A common outcome of genetic and epigenetic mutations is that both ultimately lead to aberrant gene expression. The mechanisms by which genetic mutations affect gene expression are well known, including shorter or longer deletions, insertions, inversions, translocations, or single nucleotide changes within transcription factor binding sites. Mutations hitting genes that encode epigenetic regulators may result in aberrant expression or functional impairment of the affected epigenetic factors [3133]. The connection between epigenetically provoked and epigenetics-independent genetic mutations is not obvious and is currently under investigation. Both DNA hyper- and hypomethylation can trigger genetic mutations. DNA hypermethylation-mediated silencing of DNA repair genes (for example, MGMT and MLH1) can result in inactivation of cellular mechanisms responsible for keeping the genetic mutation rate low [34, 35] or in induction of microsatellite instability as described in certain types of cancer [36, 37]. DNA hypomethylation can reactivate retrotransposons (for example, long and short interspersed nuclear elements), which then promote genetic mutations by inserting extra nucleotides into the exons or regulatory regions of genes [38, 39].

Alteration in epigenetic mechanisms can trigger genetic mutations and genetic mutations in epigenetic regulators can lead to an altered epigenetic profile. Therefore, genetics and epigenetics can be considered two sides of the same coin, as has been established in the field of cancer research [40]. It is very likely that in the near future the same conclusion will be reached regarding autoimmune diseases such as RA.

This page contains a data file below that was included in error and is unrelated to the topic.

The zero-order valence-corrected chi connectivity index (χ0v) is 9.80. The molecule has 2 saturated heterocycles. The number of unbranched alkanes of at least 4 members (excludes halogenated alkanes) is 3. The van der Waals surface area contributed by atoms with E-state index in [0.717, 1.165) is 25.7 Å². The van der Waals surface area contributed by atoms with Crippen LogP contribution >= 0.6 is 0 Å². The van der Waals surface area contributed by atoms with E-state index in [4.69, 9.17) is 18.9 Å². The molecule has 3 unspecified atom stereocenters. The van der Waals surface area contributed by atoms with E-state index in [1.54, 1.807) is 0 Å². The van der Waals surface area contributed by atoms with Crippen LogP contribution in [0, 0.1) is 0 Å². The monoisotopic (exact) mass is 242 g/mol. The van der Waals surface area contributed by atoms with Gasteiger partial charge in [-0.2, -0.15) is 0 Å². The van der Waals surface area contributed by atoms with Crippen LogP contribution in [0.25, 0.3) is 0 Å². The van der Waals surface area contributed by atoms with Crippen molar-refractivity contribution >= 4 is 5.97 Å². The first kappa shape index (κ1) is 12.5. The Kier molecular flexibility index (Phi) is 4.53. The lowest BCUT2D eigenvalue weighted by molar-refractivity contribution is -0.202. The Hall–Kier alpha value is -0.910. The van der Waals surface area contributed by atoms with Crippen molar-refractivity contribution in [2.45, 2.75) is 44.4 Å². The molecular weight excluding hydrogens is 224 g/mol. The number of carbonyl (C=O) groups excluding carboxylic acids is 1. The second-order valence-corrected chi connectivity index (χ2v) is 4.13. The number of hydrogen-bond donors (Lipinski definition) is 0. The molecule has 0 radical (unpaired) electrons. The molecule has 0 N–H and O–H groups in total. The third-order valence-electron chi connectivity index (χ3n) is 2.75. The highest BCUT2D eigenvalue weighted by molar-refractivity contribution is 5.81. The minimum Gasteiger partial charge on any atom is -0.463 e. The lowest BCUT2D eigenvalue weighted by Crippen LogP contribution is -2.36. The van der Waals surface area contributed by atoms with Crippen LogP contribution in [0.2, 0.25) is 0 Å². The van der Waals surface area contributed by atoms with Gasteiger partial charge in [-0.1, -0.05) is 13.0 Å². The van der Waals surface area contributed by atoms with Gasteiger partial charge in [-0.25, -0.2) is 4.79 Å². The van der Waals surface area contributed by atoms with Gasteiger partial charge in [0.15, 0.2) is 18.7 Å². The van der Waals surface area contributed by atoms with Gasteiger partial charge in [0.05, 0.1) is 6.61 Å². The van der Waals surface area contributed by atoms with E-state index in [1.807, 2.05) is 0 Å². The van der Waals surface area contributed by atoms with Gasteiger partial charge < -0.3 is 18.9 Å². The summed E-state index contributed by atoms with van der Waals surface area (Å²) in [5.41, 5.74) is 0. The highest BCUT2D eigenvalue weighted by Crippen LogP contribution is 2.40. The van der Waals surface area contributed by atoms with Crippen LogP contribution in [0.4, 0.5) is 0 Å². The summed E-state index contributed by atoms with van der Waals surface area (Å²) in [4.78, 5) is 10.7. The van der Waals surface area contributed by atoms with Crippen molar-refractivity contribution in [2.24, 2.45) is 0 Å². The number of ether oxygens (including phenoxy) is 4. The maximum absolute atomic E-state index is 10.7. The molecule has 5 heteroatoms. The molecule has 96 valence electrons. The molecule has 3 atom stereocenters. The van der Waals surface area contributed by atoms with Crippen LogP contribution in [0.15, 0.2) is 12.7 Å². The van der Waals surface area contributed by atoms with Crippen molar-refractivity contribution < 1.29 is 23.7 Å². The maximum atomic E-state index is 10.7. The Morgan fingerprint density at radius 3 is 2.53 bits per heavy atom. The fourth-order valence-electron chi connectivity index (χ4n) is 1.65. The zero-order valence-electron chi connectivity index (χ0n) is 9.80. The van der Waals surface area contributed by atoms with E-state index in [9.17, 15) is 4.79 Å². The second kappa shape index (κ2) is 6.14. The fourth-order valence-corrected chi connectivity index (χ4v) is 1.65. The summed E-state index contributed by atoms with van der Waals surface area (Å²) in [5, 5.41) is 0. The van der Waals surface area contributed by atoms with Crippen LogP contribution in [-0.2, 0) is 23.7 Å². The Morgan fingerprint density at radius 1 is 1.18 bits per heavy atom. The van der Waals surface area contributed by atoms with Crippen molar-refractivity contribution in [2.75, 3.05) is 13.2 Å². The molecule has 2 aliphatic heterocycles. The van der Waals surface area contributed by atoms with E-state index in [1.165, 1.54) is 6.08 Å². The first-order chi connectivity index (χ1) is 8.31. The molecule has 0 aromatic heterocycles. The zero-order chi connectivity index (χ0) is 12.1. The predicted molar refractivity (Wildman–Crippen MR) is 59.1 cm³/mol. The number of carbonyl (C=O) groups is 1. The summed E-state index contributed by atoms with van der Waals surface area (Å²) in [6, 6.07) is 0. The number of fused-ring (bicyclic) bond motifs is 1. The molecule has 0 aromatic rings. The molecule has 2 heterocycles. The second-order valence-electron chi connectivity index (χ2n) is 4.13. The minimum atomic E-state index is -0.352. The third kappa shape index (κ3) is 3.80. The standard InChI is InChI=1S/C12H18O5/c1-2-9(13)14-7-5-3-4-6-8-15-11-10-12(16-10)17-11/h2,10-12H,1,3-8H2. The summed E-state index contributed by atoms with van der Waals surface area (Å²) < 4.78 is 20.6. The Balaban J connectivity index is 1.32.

Authors’ information

TTG and KM are Professors at Rush University Medical Center, and founding members of the Section of the Molecular Medicine. They have been studying immunological aspects of rheumatoid arthritis and ankylosing spondylitis in patients and corresponding animal models for more than three decades. They first described cartilage proteoglycan/aggrecan-induced arthritis (PGIA) and spondylitis (PGISpA) in genetically susceptible mice, and this pioneering work was honored by the Carol Nachman Price. TAR is an Assistant Professor at Rush University Medical Center. He is an expert in disease-associated epigenetic modifications of DNA and histones in cancer, and most recently, in rheumatoid arthritis.



anacardic acid


genome-wide association studies


histone acetyltranferases


histone deacetylases


nuclear factor-kappaB


proteoglycan-induced arthritis


rheumatoid arthritis.


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We thank to our laboratory members for helpful discussion of the manuscript. We apologize to those whose work was not directly cited because of space constraints. This study was supported in part by NIH grants R01 AR059356, R01 AR062991 (TTG), R01 AR064958 (KM) and R21 AR064948 (TAR).

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All authors contributed to the manuscript. TAR wrote the first draft and all other authors amended the manuscript. All authors read and approved the final manuscript.

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Glant, T.T., Mikecz, K. & Rauch, T.A. Epigenetics in the pathogenesis of rheumatoid arthritis. BMC Med 12, 35 (2014).